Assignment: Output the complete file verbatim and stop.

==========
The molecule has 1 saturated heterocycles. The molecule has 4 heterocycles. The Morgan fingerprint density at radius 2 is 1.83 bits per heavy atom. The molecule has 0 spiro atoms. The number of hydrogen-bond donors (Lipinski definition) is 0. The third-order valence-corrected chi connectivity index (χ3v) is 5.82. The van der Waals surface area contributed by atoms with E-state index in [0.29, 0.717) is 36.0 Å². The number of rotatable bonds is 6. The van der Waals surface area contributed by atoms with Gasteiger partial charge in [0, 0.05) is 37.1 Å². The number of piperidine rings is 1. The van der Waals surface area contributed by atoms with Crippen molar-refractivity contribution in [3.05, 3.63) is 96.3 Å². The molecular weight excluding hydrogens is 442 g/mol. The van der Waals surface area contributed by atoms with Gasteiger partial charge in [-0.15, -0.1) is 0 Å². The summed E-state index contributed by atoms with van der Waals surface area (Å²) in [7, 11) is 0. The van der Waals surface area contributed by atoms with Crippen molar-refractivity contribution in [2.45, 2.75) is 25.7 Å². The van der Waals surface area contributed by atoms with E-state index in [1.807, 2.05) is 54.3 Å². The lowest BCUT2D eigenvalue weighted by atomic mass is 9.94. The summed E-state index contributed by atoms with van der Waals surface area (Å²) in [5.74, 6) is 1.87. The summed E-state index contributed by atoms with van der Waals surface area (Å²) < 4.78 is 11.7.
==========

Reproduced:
The molecule has 1 saturated heterocycles. The molecule has 4 heterocycles. The Morgan fingerprint density at radius 2 is 1.83 bits per heavy atom. The molecule has 0 spiro atoms. The number of hydrogen-bond donors (Lipinski definition) is 0. The third-order valence-corrected chi connectivity index (χ3v) is 5.82. The van der Waals surface area contributed by atoms with E-state index in [0.29, 0.717) is 36.0 Å². The number of rotatable bonds is 6. The van der Waals surface area contributed by atoms with Gasteiger partial charge in [0, 0.05) is 37.1 Å². The number of piperidine rings is 1. The van der Waals surface area contributed by atoms with Crippen molar-refractivity contribution in [3.05, 3.63) is 96.3 Å². The molecular weight excluding hydrogens is 442 g/mol. The van der Waals surface area contributed by atoms with Gasteiger partial charge in [-0.15, -0.1) is 0 Å². The summed E-state index contributed by atoms with van der Waals surface area (Å²) in [7, 11) is 0. The van der Waals surface area contributed by atoms with Crippen molar-refractivity contribution in [2.45, 2.75) is 25.7 Å². The van der Waals surface area contributed by atoms with E-state index in [1.807, 2.05) is 54.3 Å². The lowest BCUT2D eigenvalue weighted by atomic mass is 9.94. The summed E-state index contributed by atoms with van der Waals surface area (Å²) in [5.74, 6) is 1.87. The summed E-state index contributed by atoms with van der Waals surface area (Å²) < 4.78 is 11.7.